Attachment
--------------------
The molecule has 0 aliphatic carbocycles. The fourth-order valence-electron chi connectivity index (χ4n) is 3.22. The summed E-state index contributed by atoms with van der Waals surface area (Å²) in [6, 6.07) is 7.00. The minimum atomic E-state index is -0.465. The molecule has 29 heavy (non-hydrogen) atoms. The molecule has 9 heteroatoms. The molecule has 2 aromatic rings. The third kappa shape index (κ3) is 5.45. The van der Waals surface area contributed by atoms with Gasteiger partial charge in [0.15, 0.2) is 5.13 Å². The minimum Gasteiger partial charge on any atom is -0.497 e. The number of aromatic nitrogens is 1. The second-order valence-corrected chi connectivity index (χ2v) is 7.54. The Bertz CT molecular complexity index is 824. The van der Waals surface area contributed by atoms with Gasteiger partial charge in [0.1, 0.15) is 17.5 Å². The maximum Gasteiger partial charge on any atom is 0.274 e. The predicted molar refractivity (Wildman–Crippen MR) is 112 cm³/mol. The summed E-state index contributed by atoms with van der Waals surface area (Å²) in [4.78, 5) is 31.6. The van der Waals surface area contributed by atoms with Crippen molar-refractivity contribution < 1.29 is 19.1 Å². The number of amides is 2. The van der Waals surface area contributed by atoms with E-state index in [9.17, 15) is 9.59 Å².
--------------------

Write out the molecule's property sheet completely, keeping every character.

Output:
The molecule has 0 aliphatic carbocycles. The fourth-order valence-electron chi connectivity index (χ4n) is 3.22. The summed E-state index contributed by atoms with van der Waals surface area (Å²) in [6, 6.07) is 7.00. The minimum atomic E-state index is -0.465. The molecule has 29 heavy (non-hydrogen) atoms. The molecule has 9 heteroatoms. The molecule has 2 aromatic rings. The third kappa shape index (κ3) is 5.45. The van der Waals surface area contributed by atoms with Gasteiger partial charge in [0.15, 0.2) is 5.13 Å². The minimum Gasteiger partial charge on any atom is -0.497 e. The number of aromatic nitrogens is 1. The second-order valence-corrected chi connectivity index (χ2v) is 7.54. The Bertz CT molecular complexity index is 824. The van der Waals surface area contributed by atoms with Gasteiger partial charge in [0.1, 0.15) is 17.5 Å². The maximum Gasteiger partial charge on any atom is 0.274 e. The predicted molar refractivity (Wildman–Crippen MR) is 112 cm³/mol. The summed E-state index contributed by atoms with van der Waals surface area (Å²) in [4.78, 5) is 31.6. The van der Waals surface area contributed by atoms with Crippen molar-refractivity contribution < 1.29 is 19.1 Å². The number of amides is 2. The van der Waals surface area contributed by atoms with E-state index in [9.17, 15) is 9.59 Å².